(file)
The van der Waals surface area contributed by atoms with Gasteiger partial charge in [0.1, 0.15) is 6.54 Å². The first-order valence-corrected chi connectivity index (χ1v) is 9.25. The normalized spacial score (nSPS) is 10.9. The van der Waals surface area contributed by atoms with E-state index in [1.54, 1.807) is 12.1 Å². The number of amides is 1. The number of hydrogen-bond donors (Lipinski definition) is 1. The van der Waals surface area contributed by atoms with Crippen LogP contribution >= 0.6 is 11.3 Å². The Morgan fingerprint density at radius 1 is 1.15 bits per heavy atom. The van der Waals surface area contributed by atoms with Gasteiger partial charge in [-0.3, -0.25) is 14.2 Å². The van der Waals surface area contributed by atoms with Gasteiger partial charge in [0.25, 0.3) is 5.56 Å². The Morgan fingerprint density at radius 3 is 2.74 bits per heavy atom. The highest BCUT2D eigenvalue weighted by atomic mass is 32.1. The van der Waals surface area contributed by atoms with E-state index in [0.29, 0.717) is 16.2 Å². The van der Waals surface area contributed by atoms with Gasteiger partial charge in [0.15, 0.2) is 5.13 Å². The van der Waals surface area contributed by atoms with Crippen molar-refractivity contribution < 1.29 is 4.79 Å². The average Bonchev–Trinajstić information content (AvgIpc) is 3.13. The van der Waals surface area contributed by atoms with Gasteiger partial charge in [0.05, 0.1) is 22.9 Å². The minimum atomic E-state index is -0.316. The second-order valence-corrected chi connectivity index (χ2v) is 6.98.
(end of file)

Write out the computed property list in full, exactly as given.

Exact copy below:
The van der Waals surface area contributed by atoms with Gasteiger partial charge in [0.1, 0.15) is 6.54 Å². The first-order valence-corrected chi connectivity index (χ1v) is 9.25. The normalized spacial score (nSPS) is 10.9. The van der Waals surface area contributed by atoms with E-state index in [1.54, 1.807) is 12.1 Å². The number of amides is 1. The number of hydrogen-bond donors (Lipinski definition) is 1. The van der Waals surface area contributed by atoms with Crippen LogP contribution >= 0.6 is 11.3 Å². The Morgan fingerprint density at radius 1 is 1.15 bits per heavy atom. The van der Waals surface area contributed by atoms with Gasteiger partial charge in [-0.3, -0.25) is 14.2 Å². The van der Waals surface area contributed by atoms with Gasteiger partial charge in [0.25, 0.3) is 5.56 Å². The Morgan fingerprint density at radius 3 is 2.74 bits per heavy atom. The highest BCUT2D eigenvalue weighted by atomic mass is 32.1. The van der Waals surface area contributed by atoms with E-state index in [0.29, 0.717) is 16.2 Å². The van der Waals surface area contributed by atoms with Gasteiger partial charge in [0.15, 0.2) is 5.13 Å². The van der Waals surface area contributed by atoms with Crippen molar-refractivity contribution < 1.29 is 4.79 Å². The average Bonchev–Trinajstić information content (AvgIpc) is 3.13. The van der Waals surface area contributed by atoms with Gasteiger partial charge in [0.05, 0.1) is 22.9 Å². The minimum atomic E-state index is -0.316. The second-order valence-corrected chi connectivity index (χ2v) is 6.98.